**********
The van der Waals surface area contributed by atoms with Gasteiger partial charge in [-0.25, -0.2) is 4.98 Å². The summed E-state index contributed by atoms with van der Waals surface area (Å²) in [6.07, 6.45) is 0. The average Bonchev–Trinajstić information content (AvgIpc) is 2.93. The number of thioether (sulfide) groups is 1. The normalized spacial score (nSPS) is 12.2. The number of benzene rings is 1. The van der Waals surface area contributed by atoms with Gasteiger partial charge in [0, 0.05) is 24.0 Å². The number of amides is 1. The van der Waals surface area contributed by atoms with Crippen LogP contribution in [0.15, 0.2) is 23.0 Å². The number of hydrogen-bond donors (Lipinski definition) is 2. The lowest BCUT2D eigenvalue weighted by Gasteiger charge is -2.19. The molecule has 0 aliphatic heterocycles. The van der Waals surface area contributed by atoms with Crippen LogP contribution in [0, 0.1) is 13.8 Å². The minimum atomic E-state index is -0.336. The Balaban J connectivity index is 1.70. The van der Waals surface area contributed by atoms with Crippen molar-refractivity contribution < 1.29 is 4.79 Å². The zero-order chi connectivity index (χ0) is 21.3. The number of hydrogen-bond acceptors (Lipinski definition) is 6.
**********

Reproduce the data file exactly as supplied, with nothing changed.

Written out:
The van der Waals surface area contributed by atoms with Gasteiger partial charge in [-0.25, -0.2) is 4.98 Å². The summed E-state index contributed by atoms with van der Waals surface area (Å²) in [6.07, 6.45) is 0. The average Bonchev–Trinajstić information content (AvgIpc) is 2.93. The number of thioether (sulfide) groups is 1. The normalized spacial score (nSPS) is 12.2. The number of benzene rings is 1. The van der Waals surface area contributed by atoms with Gasteiger partial charge in [0, 0.05) is 24.0 Å². The number of amides is 1. The van der Waals surface area contributed by atoms with Crippen LogP contribution in [0.15, 0.2) is 23.0 Å². The number of hydrogen-bond donors (Lipinski definition) is 2. The lowest BCUT2D eigenvalue weighted by Gasteiger charge is -2.19. The molecule has 0 aliphatic heterocycles. The van der Waals surface area contributed by atoms with Crippen LogP contribution in [0, 0.1) is 13.8 Å². The minimum atomic E-state index is -0.336. The Balaban J connectivity index is 1.70. The van der Waals surface area contributed by atoms with Crippen molar-refractivity contribution < 1.29 is 4.79 Å². The zero-order chi connectivity index (χ0) is 21.3. The number of hydrogen-bond acceptors (Lipinski definition) is 6.